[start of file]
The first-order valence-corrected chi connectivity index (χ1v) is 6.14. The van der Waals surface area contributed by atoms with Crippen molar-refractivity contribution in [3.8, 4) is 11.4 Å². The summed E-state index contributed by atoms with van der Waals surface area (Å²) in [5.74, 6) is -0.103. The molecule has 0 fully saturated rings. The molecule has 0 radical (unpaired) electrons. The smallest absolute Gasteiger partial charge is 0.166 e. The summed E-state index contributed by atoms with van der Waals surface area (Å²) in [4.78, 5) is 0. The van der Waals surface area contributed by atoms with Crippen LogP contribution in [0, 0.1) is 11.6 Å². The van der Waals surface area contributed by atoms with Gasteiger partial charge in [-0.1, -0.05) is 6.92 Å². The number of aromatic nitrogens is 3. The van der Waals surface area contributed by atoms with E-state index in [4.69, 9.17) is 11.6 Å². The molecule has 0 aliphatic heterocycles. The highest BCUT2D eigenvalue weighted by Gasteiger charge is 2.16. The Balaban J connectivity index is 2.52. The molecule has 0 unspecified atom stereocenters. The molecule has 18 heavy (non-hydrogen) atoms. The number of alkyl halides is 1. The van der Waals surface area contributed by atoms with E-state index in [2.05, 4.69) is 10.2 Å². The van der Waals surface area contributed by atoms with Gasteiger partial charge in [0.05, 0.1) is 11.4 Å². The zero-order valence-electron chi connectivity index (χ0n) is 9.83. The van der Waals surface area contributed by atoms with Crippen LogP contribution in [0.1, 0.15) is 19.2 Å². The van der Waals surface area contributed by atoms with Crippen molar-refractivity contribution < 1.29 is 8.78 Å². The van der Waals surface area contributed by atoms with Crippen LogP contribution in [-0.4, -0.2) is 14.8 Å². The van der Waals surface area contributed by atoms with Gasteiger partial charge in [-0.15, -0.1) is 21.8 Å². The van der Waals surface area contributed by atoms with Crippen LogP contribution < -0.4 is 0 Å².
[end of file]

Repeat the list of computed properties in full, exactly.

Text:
The first-order valence-corrected chi connectivity index (χ1v) is 6.14. The van der Waals surface area contributed by atoms with Crippen molar-refractivity contribution in [3.8, 4) is 11.4 Å². The summed E-state index contributed by atoms with van der Waals surface area (Å²) in [5.74, 6) is -0.103. The molecule has 0 fully saturated rings. The molecule has 0 radical (unpaired) electrons. The smallest absolute Gasteiger partial charge is 0.166 e. The summed E-state index contributed by atoms with van der Waals surface area (Å²) in [4.78, 5) is 0. The van der Waals surface area contributed by atoms with Crippen LogP contribution in [0, 0.1) is 11.6 Å². The van der Waals surface area contributed by atoms with Gasteiger partial charge in [-0.1, -0.05) is 6.92 Å². The number of aromatic nitrogens is 3. The van der Waals surface area contributed by atoms with E-state index in [4.69, 9.17) is 11.6 Å². The molecule has 0 aliphatic heterocycles. The highest BCUT2D eigenvalue weighted by Gasteiger charge is 2.16. The Balaban J connectivity index is 2.52. The molecule has 0 unspecified atom stereocenters. The molecule has 18 heavy (non-hydrogen) atoms. The number of alkyl halides is 1. The van der Waals surface area contributed by atoms with E-state index in [2.05, 4.69) is 10.2 Å². The van der Waals surface area contributed by atoms with Gasteiger partial charge in [0.05, 0.1) is 11.4 Å². The zero-order valence-electron chi connectivity index (χ0n) is 9.83. The van der Waals surface area contributed by atoms with Crippen LogP contribution in [0.1, 0.15) is 19.2 Å². The van der Waals surface area contributed by atoms with Crippen molar-refractivity contribution < 1.29 is 8.78 Å². The van der Waals surface area contributed by atoms with Crippen LogP contribution in [-0.4, -0.2) is 14.8 Å². The van der Waals surface area contributed by atoms with Gasteiger partial charge in [-0.15, -0.1) is 21.8 Å². The van der Waals surface area contributed by atoms with Crippen LogP contribution < -0.4 is 0 Å².